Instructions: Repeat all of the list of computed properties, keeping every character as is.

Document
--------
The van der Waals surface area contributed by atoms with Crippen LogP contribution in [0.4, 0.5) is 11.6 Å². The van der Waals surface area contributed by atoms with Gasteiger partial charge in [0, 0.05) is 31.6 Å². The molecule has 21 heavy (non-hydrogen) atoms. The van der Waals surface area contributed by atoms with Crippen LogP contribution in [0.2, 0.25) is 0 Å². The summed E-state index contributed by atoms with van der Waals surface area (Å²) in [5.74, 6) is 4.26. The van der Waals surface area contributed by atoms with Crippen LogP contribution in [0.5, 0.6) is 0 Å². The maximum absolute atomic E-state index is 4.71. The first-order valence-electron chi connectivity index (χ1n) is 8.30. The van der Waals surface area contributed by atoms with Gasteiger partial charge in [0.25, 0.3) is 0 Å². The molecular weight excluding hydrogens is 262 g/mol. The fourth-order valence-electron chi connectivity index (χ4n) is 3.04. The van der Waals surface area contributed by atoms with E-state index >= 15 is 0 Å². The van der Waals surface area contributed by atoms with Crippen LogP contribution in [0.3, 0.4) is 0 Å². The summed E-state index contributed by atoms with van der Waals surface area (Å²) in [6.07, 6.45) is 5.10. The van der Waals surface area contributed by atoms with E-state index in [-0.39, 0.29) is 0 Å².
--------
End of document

The van der Waals surface area contributed by atoms with Crippen LogP contribution in [0.4, 0.5) is 11.6 Å². The van der Waals surface area contributed by atoms with Gasteiger partial charge in [0, 0.05) is 31.6 Å². The molecule has 21 heavy (non-hydrogen) atoms. The van der Waals surface area contributed by atoms with Crippen LogP contribution in [0.2, 0.25) is 0 Å². The summed E-state index contributed by atoms with van der Waals surface area (Å²) in [5.74, 6) is 4.26. The van der Waals surface area contributed by atoms with Crippen LogP contribution in [0.5, 0.6) is 0 Å². The maximum absolute atomic E-state index is 4.71. The first-order valence-electron chi connectivity index (χ1n) is 8.30. The van der Waals surface area contributed by atoms with Gasteiger partial charge in [0.25, 0.3) is 0 Å². The molecular weight excluding hydrogens is 262 g/mol. The fourth-order valence-electron chi connectivity index (χ4n) is 3.04. The van der Waals surface area contributed by atoms with E-state index >= 15 is 0 Å². The van der Waals surface area contributed by atoms with Crippen LogP contribution in [0.3, 0.4) is 0 Å². The summed E-state index contributed by atoms with van der Waals surface area (Å²) in [6.07, 6.45) is 5.10. The van der Waals surface area contributed by atoms with E-state index in [-0.39, 0.29) is 0 Å².